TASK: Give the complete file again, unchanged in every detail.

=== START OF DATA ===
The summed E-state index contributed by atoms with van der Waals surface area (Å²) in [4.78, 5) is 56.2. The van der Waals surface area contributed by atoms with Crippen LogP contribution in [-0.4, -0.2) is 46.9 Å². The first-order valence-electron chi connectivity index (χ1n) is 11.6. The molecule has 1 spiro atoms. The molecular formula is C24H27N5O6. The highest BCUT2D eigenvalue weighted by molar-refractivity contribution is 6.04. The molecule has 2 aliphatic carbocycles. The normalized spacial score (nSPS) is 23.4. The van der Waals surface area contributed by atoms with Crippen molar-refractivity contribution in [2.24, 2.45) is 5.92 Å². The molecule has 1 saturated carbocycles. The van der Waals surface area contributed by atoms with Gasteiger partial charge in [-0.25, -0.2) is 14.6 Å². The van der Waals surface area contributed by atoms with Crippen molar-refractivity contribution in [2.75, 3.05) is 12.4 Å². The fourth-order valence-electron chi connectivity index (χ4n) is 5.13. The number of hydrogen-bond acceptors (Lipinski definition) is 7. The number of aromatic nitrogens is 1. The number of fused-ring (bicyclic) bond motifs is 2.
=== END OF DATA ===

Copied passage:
The summed E-state index contributed by atoms with van der Waals surface area (Å²) in [4.78, 5) is 56.2. The van der Waals surface area contributed by atoms with Crippen LogP contribution in [-0.4, -0.2) is 46.9 Å². The first-order valence-electron chi connectivity index (χ1n) is 11.6. The molecule has 1 spiro atoms. The molecular formula is C24H27N5O6. The highest BCUT2D eigenvalue weighted by molar-refractivity contribution is 6.04. The molecule has 2 aliphatic carbocycles. The normalized spacial score (nSPS) is 23.4. The van der Waals surface area contributed by atoms with Crippen molar-refractivity contribution in [2.24, 2.45) is 5.92 Å². The molecule has 1 saturated carbocycles. The van der Waals surface area contributed by atoms with Gasteiger partial charge in [-0.25, -0.2) is 14.6 Å². The van der Waals surface area contributed by atoms with Crippen molar-refractivity contribution in [2.75, 3.05) is 12.4 Å². The fourth-order valence-electron chi connectivity index (χ4n) is 5.13. The number of hydrogen-bond acceptors (Lipinski definition) is 7. The number of aromatic nitrogens is 1. The number of fused-ring (bicyclic) bond motifs is 2.